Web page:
Study: Despite Soft Spots, 2011 Global Business Travel Poised To Surpass $1 Trillion - Business Travel News

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Study: Despite Soft Spots, 2011 Global Business Travel Poised To Surpass $1 Trillion

August 31, 2011 - 04:15 PM ET

By David Jonas

Global business travel this year will jump 9.2 percent and surpass $1 trillion, according to a Global Business Travel Association Foundation study. That increase would follow an 8.4 percent bump during 2010, which more than offset a nearly 8 percent decline in 2009.

Sponsored by Visa and researched by Vantage Strategy, the study also projected five-year compound annual growth rate for global business travel of 6.5 percent, but observed the familiar dual recovery: healthy domestic growth and exports for developing countries, sluggish growth in developed economies. "The two-speed economic recovery is mirrored in the recovery of global business travel," according to the report's authors, who noted double-digit percentage growth in China and India, and 5 percent or less for the United States and large European countries, including those dragged down by sovereign debt troubles. "The two-speed nature of the global recovery will result in a dramatic divergence of business travel industry growth around the world. This will exacerbate the already-shifting global business travel market shares."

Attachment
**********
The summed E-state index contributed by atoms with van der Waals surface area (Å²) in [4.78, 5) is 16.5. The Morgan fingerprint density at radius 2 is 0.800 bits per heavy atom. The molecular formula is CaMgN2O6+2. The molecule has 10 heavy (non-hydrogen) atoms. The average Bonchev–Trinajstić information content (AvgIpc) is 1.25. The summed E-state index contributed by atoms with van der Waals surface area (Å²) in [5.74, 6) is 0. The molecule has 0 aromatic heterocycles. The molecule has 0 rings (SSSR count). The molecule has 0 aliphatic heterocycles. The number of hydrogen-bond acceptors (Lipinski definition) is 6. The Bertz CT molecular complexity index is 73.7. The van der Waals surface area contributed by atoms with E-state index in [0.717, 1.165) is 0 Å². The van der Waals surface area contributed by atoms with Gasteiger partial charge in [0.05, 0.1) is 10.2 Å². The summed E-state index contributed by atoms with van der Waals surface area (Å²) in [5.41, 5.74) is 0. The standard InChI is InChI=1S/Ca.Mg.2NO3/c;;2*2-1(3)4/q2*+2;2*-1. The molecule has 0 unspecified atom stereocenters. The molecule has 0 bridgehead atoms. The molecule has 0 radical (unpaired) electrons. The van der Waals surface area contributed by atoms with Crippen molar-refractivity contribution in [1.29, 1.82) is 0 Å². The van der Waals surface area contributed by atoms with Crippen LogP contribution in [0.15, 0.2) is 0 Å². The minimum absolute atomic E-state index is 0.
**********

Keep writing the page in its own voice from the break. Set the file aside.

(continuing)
The study also explored business travel levels by industry, finding that "service industries that tend to be much more prevalent in developed economies such as business services and banking have cut T&E budgets more aggressively over the last few years; meanwhile, industries such as food processing, plastic manufacturing, paper, textiles and industrial machinery, more prevalent in the developing world, have seen strong growth over the last few years."

Overall, business travel growth, according to the report, has been driven by healthier corporate balance sheets and profits, global trade recovery that has "boosted international business trips," and travel price inflation, notably higher airfares and hotel room rates.

The GBTA Foundation's measure of global business travel spending, the Business Travel Index, this year is expected to hit 145. The index uses 2005 as its base year and 100 as its base measurement. The study predicted BTI would jump to 156 in 2012 and rise each year through 2015, when it is projected to reach 193.

The study characterized global business travel recovery as "particularly fragile," owing to potential oil price spikes, Europe's sovereign debt crisis, weak employment trends, inflation in developing economies and "an uncertain demand forecast."

Business Travel Outlook By Country 

United States: The United States, for now, remains the world's largest business travel spender, even after experiencing marginally negative compounded annual growth between 2000 and 2010 and sluggish growth this year. "The U.S. recovery has hit a soft patch in 2011 and business travel spending growth has also slowed accordingly," according to the GBTA Foundation report. "More robust growth will resume in 2012. By 2013, the U.S. business travel industry will regain its prior peak. Professional and business services is the largest sector for travel spend, accounting for over 10 percent of total business travel spending. Growth stars of the future include health care, education and construction sectors as re-investment in people and structures gains ground." Researchers estimated that the five-year U.S. CAGR for business travel through 2015 would be 3.8 percent, while its BTI, currently at 109, would increase to 137 by 2015.